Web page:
Diego Martin mayor praises mother in inaugural speech

The content originally appeared on: Trinidad and Tobago Newsday

Diego Martin Mayor Akeilah Glasgow Warner takes her oath of office during a swearing-in ceremony for the mayor and aldermen of the Diego Martin Borough Corporation at the Bagatelle Community Centre, Diego Martin, on Wednesday. – Anisto Alves

Akeilah Glasgow, the Borough of Diego Martin’s first mayor, honoured her mother in her inaugural speech, lauding her for her contribution as a member of the PNM and as her mother.

Glasgow was sworn in on Wednesday at the Diego Martin Community Centre in Bagatelle, Diego Martin, along with deputy mayor Valeisha Sookdar and aldermen Paul-Daniel Nahous and Carlos Waldron.

In her speech, addressing the Prime Minister, MPs Symon De Nobriga and Finance Minister Colm Imbert and residents, Glasgow said there was no greater honour than public service, particularly at the local government level, where she had served for years.

“For me, service runs deep in my blood,” she said. “My grandmother Ivy Edwards, who was part of the PNM, served tirelessly for the betterment of our community. Her dedication and unwavering commitment inspired me to continue her legacy – a legacy handed down to my mother, Francine Edwards, who has served the PNM since the day she’ll walk and talk. She has been my biggest cheerleader from the moment I offered myself to serve. And though I was inclined to do my best, with a mother like her, I had no choice.

“Today I am proud to have made her probably the happiest person in this room.”

She also honoured the Dr Rowley, outgoing chairman of the Diego Martin Regional Corporation Sigler Jack and all the other people she worked with as a councillor for Carenage.

After the speech Newsday spoke to Glasgow’s mother, who expressed pride in her daughter’s achievement. She said Glasgow’s name, Akeilah, was given to her by her grandmother, and means “an intelligent child who reasons.”

“Akeilah was always a simple child. She would always excel over her fellow students at school. I would have always left myself undone so that my children would have the best, and she has made me extremely proud. Not just because she is my daughter, but because she is a great servant of the people and I know she will do extremely well.”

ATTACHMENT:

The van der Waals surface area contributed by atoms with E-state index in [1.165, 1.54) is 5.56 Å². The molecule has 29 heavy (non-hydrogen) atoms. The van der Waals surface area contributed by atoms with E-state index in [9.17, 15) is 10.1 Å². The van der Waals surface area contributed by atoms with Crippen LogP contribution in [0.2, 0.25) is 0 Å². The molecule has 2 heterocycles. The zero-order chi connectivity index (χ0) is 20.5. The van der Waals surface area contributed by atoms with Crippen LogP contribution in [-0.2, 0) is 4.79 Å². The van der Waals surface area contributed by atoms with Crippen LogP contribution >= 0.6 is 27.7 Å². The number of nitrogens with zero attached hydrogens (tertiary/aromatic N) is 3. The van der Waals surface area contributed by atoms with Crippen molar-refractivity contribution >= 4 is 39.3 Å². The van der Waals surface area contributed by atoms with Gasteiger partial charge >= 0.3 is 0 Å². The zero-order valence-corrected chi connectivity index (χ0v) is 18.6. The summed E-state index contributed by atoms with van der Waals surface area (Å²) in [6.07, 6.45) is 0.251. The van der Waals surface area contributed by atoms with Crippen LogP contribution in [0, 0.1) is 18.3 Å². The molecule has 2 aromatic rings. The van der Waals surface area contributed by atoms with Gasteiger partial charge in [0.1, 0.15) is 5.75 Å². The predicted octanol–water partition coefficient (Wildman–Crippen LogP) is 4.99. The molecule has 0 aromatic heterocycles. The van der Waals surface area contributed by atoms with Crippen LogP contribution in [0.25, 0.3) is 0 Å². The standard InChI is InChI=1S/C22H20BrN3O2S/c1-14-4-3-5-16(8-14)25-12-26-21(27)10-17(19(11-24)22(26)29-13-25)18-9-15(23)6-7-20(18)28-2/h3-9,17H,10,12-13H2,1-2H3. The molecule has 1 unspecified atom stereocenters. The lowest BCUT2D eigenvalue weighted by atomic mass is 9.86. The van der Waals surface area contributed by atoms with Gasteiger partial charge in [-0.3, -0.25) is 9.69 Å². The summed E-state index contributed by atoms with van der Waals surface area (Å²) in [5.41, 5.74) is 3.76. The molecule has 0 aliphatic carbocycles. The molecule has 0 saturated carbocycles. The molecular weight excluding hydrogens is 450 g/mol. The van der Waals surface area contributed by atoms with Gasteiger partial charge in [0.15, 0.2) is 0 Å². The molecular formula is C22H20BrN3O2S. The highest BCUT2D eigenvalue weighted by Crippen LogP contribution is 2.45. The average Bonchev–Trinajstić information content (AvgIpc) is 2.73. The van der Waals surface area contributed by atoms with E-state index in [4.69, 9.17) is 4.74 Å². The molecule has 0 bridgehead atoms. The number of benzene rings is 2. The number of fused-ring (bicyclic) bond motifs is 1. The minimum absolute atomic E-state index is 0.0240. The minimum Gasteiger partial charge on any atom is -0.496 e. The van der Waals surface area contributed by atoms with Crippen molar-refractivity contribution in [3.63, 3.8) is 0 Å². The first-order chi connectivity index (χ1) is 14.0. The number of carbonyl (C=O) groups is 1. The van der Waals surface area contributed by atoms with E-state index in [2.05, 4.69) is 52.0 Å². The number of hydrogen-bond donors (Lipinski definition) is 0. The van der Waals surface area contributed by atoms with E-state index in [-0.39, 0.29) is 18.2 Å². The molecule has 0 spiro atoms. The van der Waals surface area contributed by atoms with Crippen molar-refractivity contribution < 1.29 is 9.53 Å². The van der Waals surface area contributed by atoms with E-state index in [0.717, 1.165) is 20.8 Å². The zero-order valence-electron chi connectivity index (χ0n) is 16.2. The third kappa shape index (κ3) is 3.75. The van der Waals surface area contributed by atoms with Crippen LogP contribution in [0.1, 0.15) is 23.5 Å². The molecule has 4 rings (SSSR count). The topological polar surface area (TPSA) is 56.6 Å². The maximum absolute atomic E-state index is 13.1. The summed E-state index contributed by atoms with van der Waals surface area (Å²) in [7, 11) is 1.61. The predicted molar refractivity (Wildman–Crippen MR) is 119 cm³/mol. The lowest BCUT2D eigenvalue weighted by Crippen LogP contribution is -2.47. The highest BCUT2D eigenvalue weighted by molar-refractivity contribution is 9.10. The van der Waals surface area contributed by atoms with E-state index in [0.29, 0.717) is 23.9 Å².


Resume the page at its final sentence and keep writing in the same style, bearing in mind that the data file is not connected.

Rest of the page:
Rowley, in his welcoming remarks, urged the borough council to ensure the borough’s resources are managed well, noting that with the property tax, Diego Martin could have a bank of somewhere between $40-$50 million.

“You must be able to account for every dollar,” Rowley said. “To do that, I implore you to start your tenure by having town hall meetings in these types of facilities.”

“Invite people to come here, tell them how much money you have at your disposal and what you plan to do with it. If you do that, you will get the buy-in and support from the people you represent.”

He also called for the executive to manage its people properly.

“You talk about confidence and using your resources to the satisfaction of your stakeholders. You will not be able to do that if your management is weak, complicit in idleness and incompetent. You must make sure that the managers who report to you are held responsible for the people under them.”

After the ceremony reporters approached Rowley and Finance Minister Colm Imbert to answer questions on Caribbean Airlines, but they both declined comment.